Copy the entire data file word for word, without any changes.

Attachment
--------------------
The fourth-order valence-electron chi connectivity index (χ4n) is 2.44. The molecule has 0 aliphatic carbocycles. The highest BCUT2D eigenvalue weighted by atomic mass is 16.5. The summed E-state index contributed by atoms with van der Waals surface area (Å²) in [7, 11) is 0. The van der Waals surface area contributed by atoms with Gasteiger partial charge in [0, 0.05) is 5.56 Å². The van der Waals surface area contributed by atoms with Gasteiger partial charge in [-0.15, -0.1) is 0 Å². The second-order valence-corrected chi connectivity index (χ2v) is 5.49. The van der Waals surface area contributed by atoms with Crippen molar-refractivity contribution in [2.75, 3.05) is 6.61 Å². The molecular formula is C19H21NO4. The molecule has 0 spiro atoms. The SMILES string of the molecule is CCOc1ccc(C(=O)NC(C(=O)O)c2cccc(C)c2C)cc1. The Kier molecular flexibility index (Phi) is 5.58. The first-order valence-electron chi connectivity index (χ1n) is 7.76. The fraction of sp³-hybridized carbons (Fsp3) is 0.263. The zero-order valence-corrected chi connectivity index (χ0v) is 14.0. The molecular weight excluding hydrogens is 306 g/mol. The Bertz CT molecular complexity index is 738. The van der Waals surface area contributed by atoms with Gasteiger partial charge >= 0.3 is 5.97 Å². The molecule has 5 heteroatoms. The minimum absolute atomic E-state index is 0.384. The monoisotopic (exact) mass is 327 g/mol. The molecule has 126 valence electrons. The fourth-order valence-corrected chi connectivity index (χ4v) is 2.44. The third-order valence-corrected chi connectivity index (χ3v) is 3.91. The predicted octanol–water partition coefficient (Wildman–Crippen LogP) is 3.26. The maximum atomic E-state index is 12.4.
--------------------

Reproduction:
The fourth-order valence-electron chi connectivity index (χ4n) is 2.44. The molecule has 0 aliphatic carbocycles. The highest BCUT2D eigenvalue weighted by atomic mass is 16.5. The summed E-state index contributed by atoms with van der Waals surface area (Å²) in [7, 11) is 0. The van der Waals surface area contributed by atoms with Gasteiger partial charge in [0, 0.05) is 5.56 Å². The van der Waals surface area contributed by atoms with Gasteiger partial charge in [-0.15, -0.1) is 0 Å². The second-order valence-corrected chi connectivity index (χ2v) is 5.49. The van der Waals surface area contributed by atoms with Crippen molar-refractivity contribution in [2.75, 3.05) is 6.61 Å². The molecular formula is C19H21NO4. The molecule has 0 spiro atoms. The SMILES string of the molecule is CCOc1ccc(C(=O)NC(C(=O)O)c2cccc(C)c2C)cc1. The Kier molecular flexibility index (Phi) is 5.58. The first-order valence-electron chi connectivity index (χ1n) is 7.76. The fraction of sp³-hybridized carbons (Fsp3) is 0.263. The zero-order valence-corrected chi connectivity index (χ0v) is 14.0. The molecular weight excluding hydrogens is 306 g/mol. The Bertz CT molecular complexity index is 738. The van der Waals surface area contributed by atoms with Gasteiger partial charge >= 0.3 is 5.97 Å². The molecule has 5 heteroatoms. The minimum absolute atomic E-state index is 0.384. The monoisotopic (exact) mass is 327 g/mol. The molecule has 126 valence electrons. The fourth-order valence-corrected chi connectivity index (χ4v) is 2.44. The third-order valence-corrected chi connectivity index (χ3v) is 3.91. The predicted octanol–water partition coefficient (Wildman–Crippen LogP) is 3.26. The maximum atomic E-state index is 12.4.